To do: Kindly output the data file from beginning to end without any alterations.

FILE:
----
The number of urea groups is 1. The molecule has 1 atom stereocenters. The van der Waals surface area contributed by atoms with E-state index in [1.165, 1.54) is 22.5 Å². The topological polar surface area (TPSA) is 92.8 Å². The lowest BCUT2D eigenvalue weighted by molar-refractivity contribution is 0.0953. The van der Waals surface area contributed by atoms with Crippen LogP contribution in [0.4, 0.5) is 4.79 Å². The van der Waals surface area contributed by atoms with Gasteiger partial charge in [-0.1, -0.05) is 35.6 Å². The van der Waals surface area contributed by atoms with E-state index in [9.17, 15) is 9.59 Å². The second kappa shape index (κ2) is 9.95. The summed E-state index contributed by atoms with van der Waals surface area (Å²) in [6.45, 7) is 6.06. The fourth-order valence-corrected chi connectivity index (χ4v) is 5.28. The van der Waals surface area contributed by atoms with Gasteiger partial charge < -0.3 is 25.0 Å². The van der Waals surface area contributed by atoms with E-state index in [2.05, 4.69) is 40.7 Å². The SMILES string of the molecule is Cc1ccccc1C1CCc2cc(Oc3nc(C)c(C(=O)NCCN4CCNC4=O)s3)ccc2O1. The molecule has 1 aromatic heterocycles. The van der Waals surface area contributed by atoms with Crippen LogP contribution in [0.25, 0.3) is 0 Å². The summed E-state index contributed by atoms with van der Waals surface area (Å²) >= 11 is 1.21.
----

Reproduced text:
The number of urea groups is 1. The molecule has 1 atom stereocenters. The van der Waals surface area contributed by atoms with E-state index in [1.165, 1.54) is 22.5 Å². The topological polar surface area (TPSA) is 92.8 Å². The lowest BCUT2D eigenvalue weighted by molar-refractivity contribution is 0.0953. The van der Waals surface area contributed by atoms with Crippen LogP contribution in [0.4, 0.5) is 4.79 Å². The van der Waals surface area contributed by atoms with Gasteiger partial charge in [-0.1, -0.05) is 35.6 Å². The van der Waals surface area contributed by atoms with E-state index in [9.17, 15) is 9.59 Å². The second kappa shape index (κ2) is 9.95. The summed E-state index contributed by atoms with van der Waals surface area (Å²) in [6.45, 7) is 6.06. The fourth-order valence-corrected chi connectivity index (χ4v) is 5.28. The van der Waals surface area contributed by atoms with Gasteiger partial charge < -0.3 is 25.0 Å². The van der Waals surface area contributed by atoms with E-state index in [2.05, 4.69) is 40.7 Å². The SMILES string of the molecule is Cc1ccccc1C1CCc2cc(Oc3nc(C)c(C(=O)NCCN4CCNC4=O)s3)ccc2O1. The molecule has 1 aromatic heterocycles. The van der Waals surface area contributed by atoms with Crippen LogP contribution in [0.25, 0.3) is 0 Å². The summed E-state index contributed by atoms with van der Waals surface area (Å²) >= 11 is 1.21.